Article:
Archive for September 2011
Vince Cable wants ‘unearned’ fat-cat director fees to be controlled by allowing a veto by shareholders.
This sounds like another great idea from the LibDems; until one analyses the proposition and realises it may not only be ineffective but also iniquitous.
How will this work if the director is a majority shareholder or holds enough shares to only need one or two other shareholders on board to pass a huge pay rise? How will it work if the director(s) decide to pay themselves through share dividends; surely the other shareholders will not vote down such a payment? And I fail to see how he will convince the Tories to introduce more red tape by ’…requiring companies to set out the criteria used to determine pay and perks.’
And how does this help ordinary workers whose wages have been effectively reduced over the last 30 years? Should the criteria be ‘earned’; or should these massive payments be subject to restriction across the board, as the pay of the workforce so often is?
The idea that anybody should receive a massive pay increase when the economy, as we are so often told, is in difficulty is abhorrent. Why shouldn’t these pay increases by taken in tax, before being paid to directors, whose P.A. is often the driving force behind their efficiency, rather than use a system where shareholders, whose agenda is similar to that of directors, decide and that is open to abuse? If they can afford huge pay increases, they can afford to pay their share- we are in it together… aren’t we?
Mr Cable also says he doesn’t want state control of pay; this is misdirection; more smoke and mirrors; either Vince Cable is very naive or thinks we are! You cannot say ‘we want legislation to curb [anybodies] pay’ while also saying ‘we don’t want state control of pay’.
If you really want a fair system of director pay restriction, let the whole workforce, not just employee representatives (who will be open to ‘persuasion’, bullying and self-interest) on remuneration committees vote on proposals; perhaps then directors will be more inclined to fairer pay negotiations; this would be a real change, a fairer change. It would also put some power removed by biased and unfair anti-union legislation back into the hands of the workforce.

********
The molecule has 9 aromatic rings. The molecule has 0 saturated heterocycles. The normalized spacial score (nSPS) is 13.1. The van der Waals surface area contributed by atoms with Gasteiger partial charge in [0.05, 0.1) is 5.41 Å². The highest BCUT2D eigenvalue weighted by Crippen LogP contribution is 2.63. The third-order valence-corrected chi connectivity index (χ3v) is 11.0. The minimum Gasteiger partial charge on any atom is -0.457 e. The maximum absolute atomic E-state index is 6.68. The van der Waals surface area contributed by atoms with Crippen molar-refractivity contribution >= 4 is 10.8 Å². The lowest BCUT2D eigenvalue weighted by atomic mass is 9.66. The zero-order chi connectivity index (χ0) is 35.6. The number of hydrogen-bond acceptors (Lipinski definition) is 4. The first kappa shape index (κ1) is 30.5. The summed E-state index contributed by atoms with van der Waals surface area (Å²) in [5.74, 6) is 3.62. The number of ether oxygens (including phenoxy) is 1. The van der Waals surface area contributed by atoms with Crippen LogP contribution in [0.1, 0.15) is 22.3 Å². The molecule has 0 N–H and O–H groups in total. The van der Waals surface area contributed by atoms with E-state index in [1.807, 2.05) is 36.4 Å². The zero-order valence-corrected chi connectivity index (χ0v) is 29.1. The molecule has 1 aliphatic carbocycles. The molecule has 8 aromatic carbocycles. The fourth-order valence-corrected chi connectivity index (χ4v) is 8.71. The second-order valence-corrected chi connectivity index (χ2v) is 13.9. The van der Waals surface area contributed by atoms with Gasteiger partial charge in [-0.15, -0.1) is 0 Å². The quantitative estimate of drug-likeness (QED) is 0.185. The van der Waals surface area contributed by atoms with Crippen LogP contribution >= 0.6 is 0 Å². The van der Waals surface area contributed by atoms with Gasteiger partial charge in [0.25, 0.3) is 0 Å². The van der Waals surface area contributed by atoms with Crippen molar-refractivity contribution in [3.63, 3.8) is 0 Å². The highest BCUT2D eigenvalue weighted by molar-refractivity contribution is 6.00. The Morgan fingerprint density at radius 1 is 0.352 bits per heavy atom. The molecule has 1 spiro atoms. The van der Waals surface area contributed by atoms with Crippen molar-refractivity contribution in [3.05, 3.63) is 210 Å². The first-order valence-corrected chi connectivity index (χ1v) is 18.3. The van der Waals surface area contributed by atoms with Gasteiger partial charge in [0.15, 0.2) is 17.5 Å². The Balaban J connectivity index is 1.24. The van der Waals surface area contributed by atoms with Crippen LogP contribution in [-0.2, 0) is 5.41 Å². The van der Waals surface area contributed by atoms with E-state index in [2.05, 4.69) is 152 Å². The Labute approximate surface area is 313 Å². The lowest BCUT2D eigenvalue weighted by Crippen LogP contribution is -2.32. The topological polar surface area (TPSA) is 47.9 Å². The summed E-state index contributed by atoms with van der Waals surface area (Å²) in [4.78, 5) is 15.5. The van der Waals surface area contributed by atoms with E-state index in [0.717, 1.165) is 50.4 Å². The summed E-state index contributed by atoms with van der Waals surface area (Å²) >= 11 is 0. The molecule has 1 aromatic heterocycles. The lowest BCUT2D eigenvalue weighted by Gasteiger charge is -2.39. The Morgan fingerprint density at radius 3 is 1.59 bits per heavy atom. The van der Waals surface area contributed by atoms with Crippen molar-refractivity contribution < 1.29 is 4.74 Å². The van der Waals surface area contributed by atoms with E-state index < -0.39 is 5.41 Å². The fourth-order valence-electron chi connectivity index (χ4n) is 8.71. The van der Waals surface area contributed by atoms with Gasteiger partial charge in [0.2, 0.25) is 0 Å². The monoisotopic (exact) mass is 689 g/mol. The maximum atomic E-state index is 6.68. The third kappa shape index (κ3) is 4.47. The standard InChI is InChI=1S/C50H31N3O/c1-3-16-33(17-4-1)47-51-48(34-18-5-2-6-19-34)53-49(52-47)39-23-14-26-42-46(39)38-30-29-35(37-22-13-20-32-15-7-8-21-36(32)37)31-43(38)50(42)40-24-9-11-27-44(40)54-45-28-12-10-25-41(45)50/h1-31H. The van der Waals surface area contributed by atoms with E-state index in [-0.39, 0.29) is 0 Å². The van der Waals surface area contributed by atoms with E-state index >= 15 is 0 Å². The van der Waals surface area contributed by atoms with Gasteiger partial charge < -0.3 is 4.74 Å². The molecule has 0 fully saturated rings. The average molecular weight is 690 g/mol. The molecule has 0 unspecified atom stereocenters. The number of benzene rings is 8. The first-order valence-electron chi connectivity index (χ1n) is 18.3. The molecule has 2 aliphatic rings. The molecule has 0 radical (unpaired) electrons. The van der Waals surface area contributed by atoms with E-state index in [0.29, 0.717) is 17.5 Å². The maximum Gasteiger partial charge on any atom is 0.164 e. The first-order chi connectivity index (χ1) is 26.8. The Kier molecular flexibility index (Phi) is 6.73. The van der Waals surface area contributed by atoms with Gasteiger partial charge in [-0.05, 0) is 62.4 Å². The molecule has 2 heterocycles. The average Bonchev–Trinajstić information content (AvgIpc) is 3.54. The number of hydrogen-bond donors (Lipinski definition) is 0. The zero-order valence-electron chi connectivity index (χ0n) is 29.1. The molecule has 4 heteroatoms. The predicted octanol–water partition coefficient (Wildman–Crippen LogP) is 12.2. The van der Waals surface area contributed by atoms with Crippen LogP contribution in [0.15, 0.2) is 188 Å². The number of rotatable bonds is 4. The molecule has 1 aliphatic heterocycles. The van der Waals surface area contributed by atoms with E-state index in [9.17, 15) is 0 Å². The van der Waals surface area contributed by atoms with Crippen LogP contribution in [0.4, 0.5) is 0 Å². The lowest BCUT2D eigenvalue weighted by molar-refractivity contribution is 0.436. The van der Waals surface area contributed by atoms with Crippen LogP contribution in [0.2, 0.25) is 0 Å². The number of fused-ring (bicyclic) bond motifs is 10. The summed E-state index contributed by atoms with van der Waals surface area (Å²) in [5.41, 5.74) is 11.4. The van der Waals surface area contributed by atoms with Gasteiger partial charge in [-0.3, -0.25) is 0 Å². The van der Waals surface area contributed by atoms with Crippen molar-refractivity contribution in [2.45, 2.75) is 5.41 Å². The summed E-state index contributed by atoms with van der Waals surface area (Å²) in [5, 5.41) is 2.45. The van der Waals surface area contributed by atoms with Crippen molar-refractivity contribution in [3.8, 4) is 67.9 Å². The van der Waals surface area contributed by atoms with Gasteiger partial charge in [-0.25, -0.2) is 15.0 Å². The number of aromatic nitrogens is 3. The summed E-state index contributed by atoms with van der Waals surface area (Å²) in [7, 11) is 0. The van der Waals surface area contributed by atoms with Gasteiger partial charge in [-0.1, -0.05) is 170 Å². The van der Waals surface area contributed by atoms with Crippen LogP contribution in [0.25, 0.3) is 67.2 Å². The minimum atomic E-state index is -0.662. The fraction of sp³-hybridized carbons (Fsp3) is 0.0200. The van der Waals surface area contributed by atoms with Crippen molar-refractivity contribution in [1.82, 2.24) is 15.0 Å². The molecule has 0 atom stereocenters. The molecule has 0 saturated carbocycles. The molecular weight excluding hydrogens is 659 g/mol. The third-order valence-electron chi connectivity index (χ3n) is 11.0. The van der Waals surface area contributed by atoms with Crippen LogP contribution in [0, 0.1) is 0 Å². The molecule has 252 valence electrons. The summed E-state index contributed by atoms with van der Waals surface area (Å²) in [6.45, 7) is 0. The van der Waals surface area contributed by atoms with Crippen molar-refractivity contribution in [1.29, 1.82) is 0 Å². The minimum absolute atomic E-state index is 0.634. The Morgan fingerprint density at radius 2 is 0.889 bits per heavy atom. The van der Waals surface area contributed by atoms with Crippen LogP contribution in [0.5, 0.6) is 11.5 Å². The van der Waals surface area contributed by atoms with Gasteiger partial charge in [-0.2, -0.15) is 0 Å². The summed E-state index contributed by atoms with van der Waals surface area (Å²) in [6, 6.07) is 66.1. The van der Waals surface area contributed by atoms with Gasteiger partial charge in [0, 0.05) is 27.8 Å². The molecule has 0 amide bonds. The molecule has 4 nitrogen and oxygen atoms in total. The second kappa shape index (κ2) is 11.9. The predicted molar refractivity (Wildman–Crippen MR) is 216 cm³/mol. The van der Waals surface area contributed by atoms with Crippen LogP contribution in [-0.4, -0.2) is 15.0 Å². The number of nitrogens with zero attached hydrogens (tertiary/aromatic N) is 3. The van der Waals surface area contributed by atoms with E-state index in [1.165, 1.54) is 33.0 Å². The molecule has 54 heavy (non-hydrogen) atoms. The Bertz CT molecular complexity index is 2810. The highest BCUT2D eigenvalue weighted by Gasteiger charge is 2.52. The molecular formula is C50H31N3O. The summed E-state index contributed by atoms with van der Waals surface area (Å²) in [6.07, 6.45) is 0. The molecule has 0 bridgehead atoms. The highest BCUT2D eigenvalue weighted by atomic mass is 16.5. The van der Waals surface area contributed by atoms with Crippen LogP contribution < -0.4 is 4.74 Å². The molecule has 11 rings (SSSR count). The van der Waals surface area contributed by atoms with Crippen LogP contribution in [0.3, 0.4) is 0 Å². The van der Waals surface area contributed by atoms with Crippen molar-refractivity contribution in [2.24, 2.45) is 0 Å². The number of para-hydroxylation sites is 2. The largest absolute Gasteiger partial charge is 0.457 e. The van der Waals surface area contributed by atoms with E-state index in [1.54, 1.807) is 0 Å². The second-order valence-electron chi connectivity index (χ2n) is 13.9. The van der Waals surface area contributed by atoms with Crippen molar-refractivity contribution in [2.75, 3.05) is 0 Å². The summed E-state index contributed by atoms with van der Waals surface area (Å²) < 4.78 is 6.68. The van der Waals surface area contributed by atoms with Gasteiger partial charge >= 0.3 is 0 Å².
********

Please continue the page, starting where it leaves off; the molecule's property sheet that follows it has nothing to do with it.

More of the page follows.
Is Nick Clegg naïve or just plain deliberately misleading under the ‘it’s not us; it’s the Tories’ umbrella? While he is saying the new free schools must be inclusive and not divisive, I can only think of the student fees fiasco and the broken promises made there.
Has he answered the question of why the first round of free schools is more or less in more affluent areas? No. Has he explained how he intends to force his issue if the Tories manipulate free schools to favour the wealthier parent? No. Should the Tories win the next election outright, how does he intend stopping them from allowing free schools to be profit motivated?
The way the free schools legislation has been written facilitates this or a future government’s ability to make free schools elitist, based not on academic ability or need but on ability to pay. The way is paved to allow a future government to not just allow, but to insist they are profit motivated; education at a premium; and that could leave local authorities, who currently fund the free schools out of pocket. It is, as this administration is only too aware, almost impossible to reverse such actions.
Is that the plan? Fund free schools with tax payer’s money, then hand them over to their rich supporters to profit from them with little or no cost? And to put another nail in the coffin of local authorities, further weakening their financial position because they have funded the free schools?